Geochemical Journal, Vol. 44 (No. 6), pp. 461-476, 2010
U. Tsunogai,1 A. Kosaka,1 N. Nakayama,1 D. D. Komatsu,1 U. Konno,1 S. Kameyama,1 F. Nakagawa,1 H. Sumino,2 K. Nagao,2 K. Fujikura3 and H. Machiyama3
1Earth & Planetary System Science, Faculty of Science, Hokkaido University, N10 W8, Sapporo 060-0810, Japan
2Laboratory for Earthquake Chemistry, Graduate School of Science, The University of Tokyo, 7-3-1 Hongo, Bunkyo-ku, Tokyo 113-0033, Japan
3Japan Agency for Marine-Earth Science and Technology (JAMSTEC), 2-15 Natsushima-cho, Yokosuka 237-0061, Japan
(Received June 8, 2009; Accepted June 4, 2010)
Seafloor seeping methane bubbles were successfully sampled on the summit area of the Kuroshima Knoll (depth of ca. 640 m) using the gas-tight sampler WHATS attached to the Shinkai 2000. To evaluate the origin of the bubbles and verify that the dissociation of methane hydrate was actually in progress, the chemical and isotopic composition of the samples were analyzed. The major component of the gas bubbles was methane (C1) with traces of CO2 (67 ± 16 ppmv) and helium (11 ± 1 ppmv; 4He/20Ne = 320) having a moderate 3He/4He ratio (0.44Ra). C1 was enriched relative to other hydrocarbons (C1/(C2+C3) > 3000). The δ13C values for C1 (-40.1VPDB), C2 (-28.3VPDB), and C5 (-28.0VPDB) were similar to those of hydrocarbons produced by thermal decomposition of organic matter. The contribution of the mantle-derived 3He-enriched component in coexisting helium also supports thermogenic generation. On the other hand, the other light hydrocarbons showed an unusual 13C-enrichment in C3 (-19.1VPDB), iso-C4 (-22.4VPDB), and n-C4 (-19.9VPDB). C3 and C4, had been fractionated both chemically and isotopically through subsequent microbial destruction during the long storage from Miocene in the gas reservoir. In addition, the anaerobic oxidation of CH4 within shallow sediments removed about 20% of CH4, until seepage into ocean water column. Regarding the contribution of gases originating from hydrate dissociation to the bubbles, observed helium amount in the bubbles suggests that methane hydrate is considered to be a minor contributor to the bubbles, at least at present. Direct leakage of gases from deep reservoirs is a more plausible for the source. Regarding the fate of the hydrocarbons in the bubbles in the water column, all rising bubbles at Kuroshima Knoll dissolved within 140 m of the seafloor. After the dissolution, the plume spreads horizontally along with the surface of equal density in the water column, while the concentrations decrease through dilution by eddy diffusion, rather than by oxidation.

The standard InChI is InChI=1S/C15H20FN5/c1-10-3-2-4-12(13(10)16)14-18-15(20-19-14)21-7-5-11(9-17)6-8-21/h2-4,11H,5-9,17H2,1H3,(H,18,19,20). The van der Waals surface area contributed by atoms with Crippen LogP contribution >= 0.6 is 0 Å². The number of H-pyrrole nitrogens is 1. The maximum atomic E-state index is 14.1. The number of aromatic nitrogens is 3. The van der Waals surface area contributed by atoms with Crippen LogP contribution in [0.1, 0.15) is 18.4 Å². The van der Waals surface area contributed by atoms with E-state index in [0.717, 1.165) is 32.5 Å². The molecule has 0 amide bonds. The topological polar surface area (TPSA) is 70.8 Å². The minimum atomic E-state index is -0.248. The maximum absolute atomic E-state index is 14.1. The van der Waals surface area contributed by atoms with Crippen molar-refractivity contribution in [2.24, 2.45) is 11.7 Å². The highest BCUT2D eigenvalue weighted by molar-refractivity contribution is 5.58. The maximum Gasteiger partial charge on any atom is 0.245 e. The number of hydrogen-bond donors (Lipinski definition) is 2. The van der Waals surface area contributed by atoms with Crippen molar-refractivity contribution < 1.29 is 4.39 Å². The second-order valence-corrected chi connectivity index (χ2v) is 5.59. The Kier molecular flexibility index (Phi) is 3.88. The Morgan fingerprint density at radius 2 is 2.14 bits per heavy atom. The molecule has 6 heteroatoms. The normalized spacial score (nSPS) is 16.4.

Key words: thermogenic hydrocarbons, methane hydrates, carbon isotopes, helium isotopes, Kuroshima Knoll, microbial alteration, propane